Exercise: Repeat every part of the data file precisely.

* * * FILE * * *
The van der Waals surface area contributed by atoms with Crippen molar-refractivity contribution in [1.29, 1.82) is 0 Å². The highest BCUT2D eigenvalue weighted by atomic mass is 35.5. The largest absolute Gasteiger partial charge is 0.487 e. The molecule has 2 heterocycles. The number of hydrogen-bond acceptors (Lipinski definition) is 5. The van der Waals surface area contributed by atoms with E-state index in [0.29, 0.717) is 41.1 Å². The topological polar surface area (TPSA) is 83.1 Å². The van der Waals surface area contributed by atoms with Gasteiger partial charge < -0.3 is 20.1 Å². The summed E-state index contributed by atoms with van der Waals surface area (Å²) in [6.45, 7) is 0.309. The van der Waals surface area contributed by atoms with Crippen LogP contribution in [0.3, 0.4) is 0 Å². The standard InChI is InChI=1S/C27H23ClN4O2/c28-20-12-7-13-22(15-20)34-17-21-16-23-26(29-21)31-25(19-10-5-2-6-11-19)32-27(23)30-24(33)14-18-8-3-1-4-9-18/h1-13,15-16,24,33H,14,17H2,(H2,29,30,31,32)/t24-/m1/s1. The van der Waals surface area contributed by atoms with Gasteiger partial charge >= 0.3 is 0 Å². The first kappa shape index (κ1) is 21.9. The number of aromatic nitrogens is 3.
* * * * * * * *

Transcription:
The van der Waals surface area contributed by atoms with Crippen molar-refractivity contribution in [1.29, 1.82) is 0 Å². The highest BCUT2D eigenvalue weighted by atomic mass is 35.5. The largest absolute Gasteiger partial charge is 0.487 e. The molecule has 2 heterocycles. The number of hydrogen-bond acceptors (Lipinski definition) is 5. The van der Waals surface area contributed by atoms with E-state index in [0.29, 0.717) is 41.1 Å². The topological polar surface area (TPSA) is 83.1 Å². The van der Waals surface area contributed by atoms with Gasteiger partial charge < -0.3 is 20.1 Å². The summed E-state index contributed by atoms with van der Waals surface area (Å²) in [6.45, 7) is 0.309. The van der Waals surface area contributed by atoms with Crippen LogP contribution in [0.3, 0.4) is 0 Å². The standard InChI is InChI=1S/C27H23ClN4O2/c28-20-12-7-13-22(15-20)34-17-21-16-23-26(29-21)31-25(19-10-5-2-6-11-19)32-27(23)30-24(33)14-18-8-3-1-4-9-18/h1-13,15-16,24,33H,14,17H2,(H2,29,30,31,32)/t24-/m1/s1. The van der Waals surface area contributed by atoms with Gasteiger partial charge >= 0.3 is 0 Å². The first kappa shape index (κ1) is 21.9. The number of aromatic nitrogens is 3.